Why is this interesting? - The Jazz Legend Edition
On death, an American art form, and its future
|Apr 28, 2020||4|
Graydon Gordian (GG) runs the creative team at a digital agency in Atlanta, Georgia, where he works with fellow WITI contributor Ryan Anderson. He used to work with Noah, has contributed to WITI on a couple of occasions, and is passionate about a variety of frequent WITI topics, including the NBA, F1, climate change, and marketing/advertising. The height of his musical career was when he and a buddy won the high school talent show with a sloppy but impassioned rendition of Thelonious Monk’s “Blue Monk.”
Graydon here. On April 15th jazz saxophonist Lee Konitz died from complications related to COVID-19. While not a household name, he was a giant of the jazz world. The last surviving member of The Miles Davis-led Birth of the Cool sessions—a series of iconic recording dates in the late ‘40s and early ‘50s that would eventually be compiled under an album of the same name—he helped define, expand, and eventually challenge the cool jazz style which dominated West Coast clubs in the ‘50s. His darting yet smooth phrasing, gentle deconstruction of jazz standards, and inherent adventurousness influenced horn players as diverse as Art Pepper, Paul Desmond, Ornette Coleman, and Anthony Braxton.
Konitz is just the latest in a long list of jazz greats to succumb to the coronavirus. Pianist Ellis Marsalis Jr., patriarch of “the first family of jazz,” as he and his children have become known, died in early April. Afro-jazz luminary Manu Dibango died in late March. Trumpeter Wallace Roney. Pianist Mike Longo. Saxophonist Marcelo Peralta. Bassist Henry Grimes. Guitarist Bucky Pizzarelli. The list of COVID-19 victims who made meaningful contributions to the evolution of jazz is growing tragically long.
Why Is This Interesting?
There is a widespread perception by both its admirers and detractors that the best days of jazz are behind it. To love jazz is inherently to love the history of jazz. The fact that so many greats would be older, and therefore among the population most vulnerable to COVID-19, comes as no surprise given that the genre’s most meaningful contributions to American culture are accepted to have been made between the ‘30s and ‘60s. And while those contributions are widely respected, the veneration of jazz is a backhanded compliment. No genre in the messy process of growing and evolving gets the kind of uncritical reverence jazz receives: the academic posts, the presidential medals, the lifetime achievement awards. It’s all an attempt to preserve or, worse, eulogize an art form that many presume to be in irreversible decline.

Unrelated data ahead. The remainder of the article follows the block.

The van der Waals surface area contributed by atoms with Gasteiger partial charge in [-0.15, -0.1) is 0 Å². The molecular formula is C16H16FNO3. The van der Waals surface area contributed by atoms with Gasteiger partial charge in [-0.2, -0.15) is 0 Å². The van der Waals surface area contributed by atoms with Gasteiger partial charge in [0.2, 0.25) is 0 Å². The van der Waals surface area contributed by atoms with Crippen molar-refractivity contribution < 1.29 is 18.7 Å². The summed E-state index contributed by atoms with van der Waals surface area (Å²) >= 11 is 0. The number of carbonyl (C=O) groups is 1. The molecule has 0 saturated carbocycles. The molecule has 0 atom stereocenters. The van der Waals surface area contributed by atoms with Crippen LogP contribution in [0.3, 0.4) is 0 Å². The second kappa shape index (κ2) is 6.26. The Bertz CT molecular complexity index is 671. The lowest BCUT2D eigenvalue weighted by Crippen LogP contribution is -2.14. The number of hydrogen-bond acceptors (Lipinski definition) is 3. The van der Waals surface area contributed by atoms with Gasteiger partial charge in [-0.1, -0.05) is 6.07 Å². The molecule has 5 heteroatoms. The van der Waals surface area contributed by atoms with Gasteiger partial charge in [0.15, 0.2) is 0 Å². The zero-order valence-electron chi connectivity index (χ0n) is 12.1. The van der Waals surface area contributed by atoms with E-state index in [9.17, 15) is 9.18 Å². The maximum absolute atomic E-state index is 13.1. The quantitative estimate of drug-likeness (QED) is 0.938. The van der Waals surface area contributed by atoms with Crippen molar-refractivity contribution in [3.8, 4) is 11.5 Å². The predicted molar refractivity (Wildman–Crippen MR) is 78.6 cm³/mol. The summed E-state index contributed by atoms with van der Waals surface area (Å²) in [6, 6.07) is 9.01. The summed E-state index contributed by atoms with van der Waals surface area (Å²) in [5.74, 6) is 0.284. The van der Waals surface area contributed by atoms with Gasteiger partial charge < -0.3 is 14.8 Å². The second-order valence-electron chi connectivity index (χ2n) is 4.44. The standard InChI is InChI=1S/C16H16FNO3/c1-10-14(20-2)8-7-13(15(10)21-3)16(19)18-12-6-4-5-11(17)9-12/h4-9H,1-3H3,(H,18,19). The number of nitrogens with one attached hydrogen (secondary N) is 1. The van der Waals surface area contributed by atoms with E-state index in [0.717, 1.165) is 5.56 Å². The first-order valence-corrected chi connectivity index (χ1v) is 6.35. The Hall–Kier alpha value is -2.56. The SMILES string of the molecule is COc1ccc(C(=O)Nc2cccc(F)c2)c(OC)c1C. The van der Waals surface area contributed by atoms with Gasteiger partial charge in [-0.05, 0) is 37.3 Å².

And yet, even in this moment of institutional adoration, the complex, highly racialized history of jazz rears its ugly head. As numerous media outlets have covered with increasing righteous indignation, COVID-19 is disproportionately impacting the black community. The jazz musicians who have died because of coronavirus are as diverse as the music itself. But, given the dominant role African-Americans have played in the history of the genre, it’s hard to imagine that food insecurity, housing segregation, medical discrimination, and the other factors contributing to this shameful trend aren’t at least partly responsible for the growing number of jazz greats to fall victim to the disease.